When you sail from Hong Kong with Celebrity, you enjoy a luxurious experience in the setting of a chic, contemporary ship. On board Celebrity Solstice, you can treat yourself to blissful days at sea in the world-class spa, bask around the shimmering pool, or enjoy some sun at The Lawn Club. For an exclusive, premium experience, book The Retreat, where exquisite dining, concierge service, and stunning all-suite accommodations are waiting for you.
Celebrity’s Asia cruises from Hong Kong offer overnight port stays, culturally unique itineraries, luxury shopping opportunities, and modern amenities on board. From some of the world’s most iconic cuisines to white sand beaches, paddleboat rides through the jungle, and tours of Shinto shrines, this is an experience of a lifetime. Book your Asia cruise from Hong Kong on Celebrity Solstice and embark on an adventure that will stimulate all the senses.
When you board a cruise from Hong Kong, you’ll leave from the sleek Kai Tak Cruise Terminal. Arrive a little early before your departure time to explore the largest rooftop garden in the city, conveniently located within the cruise terminal. If you need to exchange currency, there’s a station within the terminal as well as ATMs and complimentary WiFi.
A tram up to The Peak is a must-do activity before departing on a Hong Kong cruise. A 360-degree view of the city is promised from the top, and you’ll be amazed by the port and the Hong Kong skyline opening up before you. At the top, restaurants and shopping offer plenty to do after you’ve taken in the view.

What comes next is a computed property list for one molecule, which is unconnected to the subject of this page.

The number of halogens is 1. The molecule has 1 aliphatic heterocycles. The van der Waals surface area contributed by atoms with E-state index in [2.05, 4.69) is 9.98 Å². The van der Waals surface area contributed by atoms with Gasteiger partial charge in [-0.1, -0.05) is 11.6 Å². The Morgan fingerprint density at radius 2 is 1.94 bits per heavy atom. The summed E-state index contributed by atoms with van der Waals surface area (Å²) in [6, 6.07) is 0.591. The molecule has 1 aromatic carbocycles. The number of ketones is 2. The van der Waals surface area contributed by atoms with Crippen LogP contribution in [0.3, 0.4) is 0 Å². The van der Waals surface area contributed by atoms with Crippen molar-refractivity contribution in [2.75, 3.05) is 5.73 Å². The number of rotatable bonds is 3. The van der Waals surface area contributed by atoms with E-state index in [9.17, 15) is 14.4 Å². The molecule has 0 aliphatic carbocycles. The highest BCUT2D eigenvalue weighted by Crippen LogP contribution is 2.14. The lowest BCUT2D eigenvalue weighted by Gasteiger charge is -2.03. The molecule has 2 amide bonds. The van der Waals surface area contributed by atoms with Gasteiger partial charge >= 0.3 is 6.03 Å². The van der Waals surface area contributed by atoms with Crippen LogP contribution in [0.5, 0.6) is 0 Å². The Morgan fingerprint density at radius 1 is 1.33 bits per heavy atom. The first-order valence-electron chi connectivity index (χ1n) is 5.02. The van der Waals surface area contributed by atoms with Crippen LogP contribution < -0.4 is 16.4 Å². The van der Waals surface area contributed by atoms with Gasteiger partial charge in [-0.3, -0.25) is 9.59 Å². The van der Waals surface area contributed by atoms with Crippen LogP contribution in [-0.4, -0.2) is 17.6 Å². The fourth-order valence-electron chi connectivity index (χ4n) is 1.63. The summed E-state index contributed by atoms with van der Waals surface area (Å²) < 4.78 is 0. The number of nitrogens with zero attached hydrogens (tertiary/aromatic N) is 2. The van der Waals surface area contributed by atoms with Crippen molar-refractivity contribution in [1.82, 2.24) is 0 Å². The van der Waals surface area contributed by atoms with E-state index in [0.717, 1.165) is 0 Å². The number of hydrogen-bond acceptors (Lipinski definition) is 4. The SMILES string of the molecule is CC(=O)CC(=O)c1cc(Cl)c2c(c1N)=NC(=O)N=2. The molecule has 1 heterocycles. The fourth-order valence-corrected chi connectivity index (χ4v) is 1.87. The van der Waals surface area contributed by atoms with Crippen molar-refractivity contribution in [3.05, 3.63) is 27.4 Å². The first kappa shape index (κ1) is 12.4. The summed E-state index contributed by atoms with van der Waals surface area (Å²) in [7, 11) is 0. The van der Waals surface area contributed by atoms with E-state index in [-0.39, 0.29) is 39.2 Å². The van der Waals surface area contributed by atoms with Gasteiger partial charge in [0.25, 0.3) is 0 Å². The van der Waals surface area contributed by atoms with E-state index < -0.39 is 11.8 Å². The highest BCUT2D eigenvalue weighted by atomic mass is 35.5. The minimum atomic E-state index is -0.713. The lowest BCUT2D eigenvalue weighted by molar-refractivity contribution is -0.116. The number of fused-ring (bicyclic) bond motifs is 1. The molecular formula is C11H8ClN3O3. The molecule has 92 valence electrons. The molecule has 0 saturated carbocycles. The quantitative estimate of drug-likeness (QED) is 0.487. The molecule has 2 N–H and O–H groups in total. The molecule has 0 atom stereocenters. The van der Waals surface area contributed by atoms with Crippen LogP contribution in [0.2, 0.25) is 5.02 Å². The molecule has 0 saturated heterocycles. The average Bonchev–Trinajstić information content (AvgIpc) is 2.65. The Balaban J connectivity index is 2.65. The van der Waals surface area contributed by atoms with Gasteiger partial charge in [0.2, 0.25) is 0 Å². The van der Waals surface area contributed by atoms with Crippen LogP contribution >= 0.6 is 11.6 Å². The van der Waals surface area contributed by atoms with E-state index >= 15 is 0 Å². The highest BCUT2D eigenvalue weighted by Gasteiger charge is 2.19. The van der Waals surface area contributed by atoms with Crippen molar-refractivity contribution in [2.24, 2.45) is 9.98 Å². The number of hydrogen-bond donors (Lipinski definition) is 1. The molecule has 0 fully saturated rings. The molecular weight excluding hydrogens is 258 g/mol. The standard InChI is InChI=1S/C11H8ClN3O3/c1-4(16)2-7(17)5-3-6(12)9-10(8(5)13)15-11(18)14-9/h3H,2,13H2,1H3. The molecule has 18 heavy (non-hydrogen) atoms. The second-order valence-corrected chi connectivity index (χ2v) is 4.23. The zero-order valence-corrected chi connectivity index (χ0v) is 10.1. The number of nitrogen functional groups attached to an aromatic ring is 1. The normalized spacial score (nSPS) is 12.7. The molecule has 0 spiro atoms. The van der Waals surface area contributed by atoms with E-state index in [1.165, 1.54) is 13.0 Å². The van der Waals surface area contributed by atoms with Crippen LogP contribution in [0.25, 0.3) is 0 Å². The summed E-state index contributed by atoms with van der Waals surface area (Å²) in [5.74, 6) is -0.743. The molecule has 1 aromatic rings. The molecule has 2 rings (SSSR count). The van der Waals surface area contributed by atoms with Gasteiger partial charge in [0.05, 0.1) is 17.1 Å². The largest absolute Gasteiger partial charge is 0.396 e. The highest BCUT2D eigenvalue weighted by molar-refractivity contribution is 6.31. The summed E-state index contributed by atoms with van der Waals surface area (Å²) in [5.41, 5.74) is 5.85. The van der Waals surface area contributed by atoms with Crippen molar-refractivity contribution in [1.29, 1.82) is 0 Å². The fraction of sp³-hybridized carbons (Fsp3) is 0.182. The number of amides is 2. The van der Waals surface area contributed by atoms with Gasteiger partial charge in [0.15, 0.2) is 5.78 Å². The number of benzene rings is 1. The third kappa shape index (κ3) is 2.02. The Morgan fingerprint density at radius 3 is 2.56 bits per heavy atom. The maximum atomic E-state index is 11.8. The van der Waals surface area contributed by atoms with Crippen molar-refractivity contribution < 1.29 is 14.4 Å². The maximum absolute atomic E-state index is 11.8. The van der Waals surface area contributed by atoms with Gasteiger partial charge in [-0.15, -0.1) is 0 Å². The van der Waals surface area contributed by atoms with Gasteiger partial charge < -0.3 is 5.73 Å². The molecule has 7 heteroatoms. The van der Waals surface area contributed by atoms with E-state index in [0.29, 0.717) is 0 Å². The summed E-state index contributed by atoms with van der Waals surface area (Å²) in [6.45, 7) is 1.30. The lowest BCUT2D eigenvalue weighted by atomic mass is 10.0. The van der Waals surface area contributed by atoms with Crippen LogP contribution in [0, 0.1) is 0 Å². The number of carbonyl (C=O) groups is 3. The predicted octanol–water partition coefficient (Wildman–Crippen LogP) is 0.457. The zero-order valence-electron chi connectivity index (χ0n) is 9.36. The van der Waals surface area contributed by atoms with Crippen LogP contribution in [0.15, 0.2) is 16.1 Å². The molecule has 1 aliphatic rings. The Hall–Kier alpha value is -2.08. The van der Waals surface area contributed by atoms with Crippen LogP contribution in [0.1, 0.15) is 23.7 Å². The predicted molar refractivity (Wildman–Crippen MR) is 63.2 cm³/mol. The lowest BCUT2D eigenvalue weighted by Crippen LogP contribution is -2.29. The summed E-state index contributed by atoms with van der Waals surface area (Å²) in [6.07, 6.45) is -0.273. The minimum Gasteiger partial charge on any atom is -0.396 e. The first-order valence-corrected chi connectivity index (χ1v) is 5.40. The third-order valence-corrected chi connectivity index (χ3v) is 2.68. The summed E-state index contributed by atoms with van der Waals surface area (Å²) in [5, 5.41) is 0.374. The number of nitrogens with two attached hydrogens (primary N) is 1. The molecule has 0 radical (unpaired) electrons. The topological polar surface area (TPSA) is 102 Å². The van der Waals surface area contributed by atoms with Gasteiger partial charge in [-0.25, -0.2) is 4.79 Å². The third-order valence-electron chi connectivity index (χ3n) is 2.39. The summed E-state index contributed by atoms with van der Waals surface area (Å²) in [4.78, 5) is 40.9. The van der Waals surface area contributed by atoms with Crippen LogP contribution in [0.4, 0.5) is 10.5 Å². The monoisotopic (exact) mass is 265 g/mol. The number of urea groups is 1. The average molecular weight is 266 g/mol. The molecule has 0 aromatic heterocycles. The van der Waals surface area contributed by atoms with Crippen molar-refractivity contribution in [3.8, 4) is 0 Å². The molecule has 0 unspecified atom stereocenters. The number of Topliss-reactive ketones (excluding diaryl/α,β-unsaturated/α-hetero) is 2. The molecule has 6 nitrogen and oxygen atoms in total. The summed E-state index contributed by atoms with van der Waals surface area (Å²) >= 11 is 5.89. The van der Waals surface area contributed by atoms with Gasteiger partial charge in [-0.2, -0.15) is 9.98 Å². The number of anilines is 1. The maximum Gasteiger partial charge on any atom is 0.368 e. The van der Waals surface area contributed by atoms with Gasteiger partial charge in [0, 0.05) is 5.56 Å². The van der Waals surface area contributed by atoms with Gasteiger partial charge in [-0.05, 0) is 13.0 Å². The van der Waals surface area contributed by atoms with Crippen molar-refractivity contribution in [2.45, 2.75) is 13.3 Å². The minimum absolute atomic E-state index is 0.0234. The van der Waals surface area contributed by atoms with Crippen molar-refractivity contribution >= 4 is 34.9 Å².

As one of the oldest temples in Hong Kong, Man Mo Temple was built in the 1800s and offers a stark contrast among Hong Kong’s modern, sleek skyline. Inside, this ornate temple glows with red and gold altars honoring the gods of war and literature. Take a tour and pause to reflect at this national monument.
A walk along Victoria Harbour is a must for travelers itching to experience the magic of Hong Kong. There are different ferry experiences at the harbor throughout the day. Walk along the Tsim Sha Tsui Promenade for an afternoon stroll on the way to cultural attractions like the Hong Kong Museum of Art and the Hong Kong Cultural Center.
Po Lin Monastery is one of Hong Kong’s most famous experiences. At over 100 feet tall, the seated Buddha is the tallest of its kind and is an enduring religious site that Buddhists all over the world flock to. It’s a beautiful place to walk in quiet and burn incense as a sign of worship and respect. Take in the elaborate carvings, decorations, and golden Buddha statues as you walk through the monastery.